For \”why pascal is not my favorite language\”… well it\’s old stuff written in early eighties. Now a lot has changed, and I found only a sentence that might still be valid:

    > 1. Since the size of an array is part of its type, it is not possible to write general-purpose routines, that is, to deal with arrays of different sizes. In particular, string handling is very difficult.

    There are now dynamic arrays :)

    >2. The lack of static variables, initialization and a way to communicate non-hierarchically combine to destroy the “locality\’\’ of a program – variables require much more scope than they ought to.

    This remains true, even if you can have a global variable that is global to local unit and not to the whole program.
    But sincerely I don\’t think it\’s a big issue :)

    >3. The one-pass nature of the language forces procedures and functions to be presented in an unnatural order; the enforced separation of various declarations scatters program components that logically belong together.

    You can declare functions in the interface part of the unit and then implement them, so you can sort them in the way you like. In main program you can use forward declarations.

    >4. The lack of separate compilation impedes the development of large programs and makes the use of libraries impossible.

    It\’s not true anymore. Moreover speed compilation is light-fast, so for large projects you compile in minutes, while in c you can reach hours (it still remember when I recompiled QT libraries…)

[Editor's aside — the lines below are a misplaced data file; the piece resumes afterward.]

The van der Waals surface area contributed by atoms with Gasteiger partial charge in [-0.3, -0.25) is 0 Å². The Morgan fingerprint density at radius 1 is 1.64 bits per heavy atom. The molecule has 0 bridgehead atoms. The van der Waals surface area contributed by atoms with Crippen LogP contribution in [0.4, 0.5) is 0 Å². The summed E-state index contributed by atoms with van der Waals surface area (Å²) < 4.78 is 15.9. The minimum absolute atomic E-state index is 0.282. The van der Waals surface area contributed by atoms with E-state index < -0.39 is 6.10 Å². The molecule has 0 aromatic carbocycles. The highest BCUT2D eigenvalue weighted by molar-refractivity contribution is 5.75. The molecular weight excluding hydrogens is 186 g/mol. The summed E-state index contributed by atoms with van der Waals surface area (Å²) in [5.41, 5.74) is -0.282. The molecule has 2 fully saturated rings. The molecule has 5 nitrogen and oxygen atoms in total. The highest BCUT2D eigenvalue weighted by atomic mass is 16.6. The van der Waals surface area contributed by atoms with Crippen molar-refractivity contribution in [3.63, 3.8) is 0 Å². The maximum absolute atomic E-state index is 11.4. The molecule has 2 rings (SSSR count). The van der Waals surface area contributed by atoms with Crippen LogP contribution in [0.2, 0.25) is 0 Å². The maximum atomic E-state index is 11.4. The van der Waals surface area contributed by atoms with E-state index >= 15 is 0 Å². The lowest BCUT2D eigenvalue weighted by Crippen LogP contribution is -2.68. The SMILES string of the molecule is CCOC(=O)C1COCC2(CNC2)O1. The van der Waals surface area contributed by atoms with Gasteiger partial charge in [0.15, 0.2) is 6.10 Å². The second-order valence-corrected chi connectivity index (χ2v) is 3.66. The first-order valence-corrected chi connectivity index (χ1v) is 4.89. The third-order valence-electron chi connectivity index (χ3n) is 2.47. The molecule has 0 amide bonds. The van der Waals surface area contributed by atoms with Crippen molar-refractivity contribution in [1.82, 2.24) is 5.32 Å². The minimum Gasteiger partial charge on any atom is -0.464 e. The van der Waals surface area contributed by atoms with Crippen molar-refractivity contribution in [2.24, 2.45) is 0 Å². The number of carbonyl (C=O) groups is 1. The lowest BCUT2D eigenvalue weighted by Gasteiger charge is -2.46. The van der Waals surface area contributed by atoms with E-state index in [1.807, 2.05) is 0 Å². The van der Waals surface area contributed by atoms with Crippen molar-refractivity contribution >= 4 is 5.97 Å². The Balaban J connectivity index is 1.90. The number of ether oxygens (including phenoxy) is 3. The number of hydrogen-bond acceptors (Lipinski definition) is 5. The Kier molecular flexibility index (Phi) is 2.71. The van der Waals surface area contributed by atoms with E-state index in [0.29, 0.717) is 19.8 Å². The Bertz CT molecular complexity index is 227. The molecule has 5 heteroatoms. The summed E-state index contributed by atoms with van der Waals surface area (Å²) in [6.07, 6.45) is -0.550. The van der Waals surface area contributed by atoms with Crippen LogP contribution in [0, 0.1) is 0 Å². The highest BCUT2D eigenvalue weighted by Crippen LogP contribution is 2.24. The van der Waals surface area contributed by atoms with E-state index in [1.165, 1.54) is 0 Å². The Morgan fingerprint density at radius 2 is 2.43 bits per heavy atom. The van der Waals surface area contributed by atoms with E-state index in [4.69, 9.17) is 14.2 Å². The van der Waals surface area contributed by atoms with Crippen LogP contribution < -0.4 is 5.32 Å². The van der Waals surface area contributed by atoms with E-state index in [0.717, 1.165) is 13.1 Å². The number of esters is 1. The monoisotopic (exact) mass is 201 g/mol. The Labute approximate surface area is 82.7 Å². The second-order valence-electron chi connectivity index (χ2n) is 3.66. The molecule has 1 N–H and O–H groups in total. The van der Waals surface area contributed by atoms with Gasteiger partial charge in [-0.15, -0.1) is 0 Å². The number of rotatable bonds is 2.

>5.The order of logical expression evaluation cannot be controlled, which leads to convoluted code and extraneous variables.

    Use parenthesis, they make your code clearer.

    >6. The \’case\’ statement is emasculated because there is no default clause.

    There is (but it\’s called else instead of default).

    >7. The standard I/O is defective. There is no sensible provision for dealing with files or program arguments as part of the standard language, and no extension mechanism.

    Not true, still from early turbo pascal days

    >8. The language lacks most of the tools needed for assembling large programs, most notably file inclusion.

    Not true anymore, most notably there is file inclusion :)

    >9. There is no escape.

    There is. It\’s a strong typed language, but you can use typecasts if you want. Good news is that you have to do them explicitally, and this contributes to find out distraction problems at compile time.

  7. System123
    December 2nd, 2008 @ 7:46 am

    I never get this Pascal vs C debate. I program in Pascal and I am currently creating a hobby OS in it which is just as fast as any C OS. If you know how to code you can make Pascal do anything that C can do. The whole debate that you can’t write one procedure for ie: sorting, because the arrays might be different lengths is a load of rubbish. Learn to code Pascal properly and you will be amazed.

  8. madflame991
    February 1st, 2009 @ 10:30 am

    Wanna use symbols instead of words? Wanna have naturally obfuscated source codes? Wanna feel the pain of programming? Wanna read utterly long lists of errors? Use C!
    And if you just want to program use Pascal. For example:

    In C, you can do this:
    for(;P(“\n”).R-;P(“|”))for(e=3DC;e-;P(“_” (*u /8)%2))P(“| ” (*u/4)%2);

    In Pascal, you CAN’T do this :
    for(;P(“\n”).R-;P(“|”))for(e=3DC;e-;P(“_” (*u /8)%2))P(“| ” (*u/4)%2);

    Looks cool, use C!